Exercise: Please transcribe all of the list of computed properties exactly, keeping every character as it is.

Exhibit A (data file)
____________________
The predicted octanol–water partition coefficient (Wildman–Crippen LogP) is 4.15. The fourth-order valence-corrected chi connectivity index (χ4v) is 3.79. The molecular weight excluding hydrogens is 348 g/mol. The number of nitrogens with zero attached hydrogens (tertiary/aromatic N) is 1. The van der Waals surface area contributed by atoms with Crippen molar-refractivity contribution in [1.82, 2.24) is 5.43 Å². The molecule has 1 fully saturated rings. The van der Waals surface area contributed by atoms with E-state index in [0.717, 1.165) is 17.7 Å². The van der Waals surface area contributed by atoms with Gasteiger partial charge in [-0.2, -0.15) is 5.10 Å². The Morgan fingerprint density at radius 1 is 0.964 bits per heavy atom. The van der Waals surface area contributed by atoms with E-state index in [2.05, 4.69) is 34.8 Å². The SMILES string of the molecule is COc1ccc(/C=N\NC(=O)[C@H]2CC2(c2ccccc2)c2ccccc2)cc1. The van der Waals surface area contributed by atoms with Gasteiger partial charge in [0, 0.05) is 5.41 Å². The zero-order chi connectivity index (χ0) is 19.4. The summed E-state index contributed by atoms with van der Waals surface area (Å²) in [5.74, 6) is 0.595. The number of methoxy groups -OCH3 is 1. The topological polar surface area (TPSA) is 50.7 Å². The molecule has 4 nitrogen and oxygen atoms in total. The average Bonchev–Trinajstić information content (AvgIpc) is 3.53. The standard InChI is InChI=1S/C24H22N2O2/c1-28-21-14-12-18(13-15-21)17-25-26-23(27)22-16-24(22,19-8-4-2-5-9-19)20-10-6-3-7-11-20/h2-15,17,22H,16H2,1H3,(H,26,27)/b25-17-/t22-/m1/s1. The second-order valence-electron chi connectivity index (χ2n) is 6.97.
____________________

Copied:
The predicted octanol–water partition coefficient (Wildman–Crippen LogP) is 4.15. The fourth-order valence-corrected chi connectivity index (χ4v) is 3.79. The molecular weight excluding hydrogens is 348 g/mol. The number of nitrogens with zero attached hydrogens (tertiary/aromatic N) is 1. The van der Waals surface area contributed by atoms with Crippen molar-refractivity contribution in [1.82, 2.24) is 5.43 Å². The molecule has 1 fully saturated rings. The van der Waals surface area contributed by atoms with E-state index in [0.717, 1.165) is 17.7 Å². The van der Waals surface area contributed by atoms with Gasteiger partial charge in [-0.2, -0.15) is 5.10 Å². The Morgan fingerprint density at radius 1 is 0.964 bits per heavy atom. The van der Waals surface area contributed by atoms with E-state index in [2.05, 4.69) is 34.8 Å². The SMILES string of the molecule is COc1ccc(/C=N\NC(=O)[C@H]2CC2(c2ccccc2)c2ccccc2)cc1. The van der Waals surface area contributed by atoms with Gasteiger partial charge in [0, 0.05) is 5.41 Å². The zero-order chi connectivity index (χ0) is 19.4. The summed E-state index contributed by atoms with van der Waals surface area (Å²) in [5.74, 6) is 0.595. The number of methoxy groups -OCH3 is 1. The topological polar surface area (TPSA) is 50.7 Å². The molecule has 4 nitrogen and oxygen atoms in total. The average Bonchev–Trinajstić information content (AvgIpc) is 3.53. The standard InChI is InChI=1S/C24H22N2O2/c1-28-21-14-12-18(13-15-21)17-25-26-23(27)22-16-24(22,19-8-4-2-5-9-19)20-10-6-3-7-11-20/h2-15,17,22H,16H2,1H3,(H,26,27)/b25-17-/t22-/m1/s1. The second-order valence-electron chi connectivity index (χ2n) is 6.97.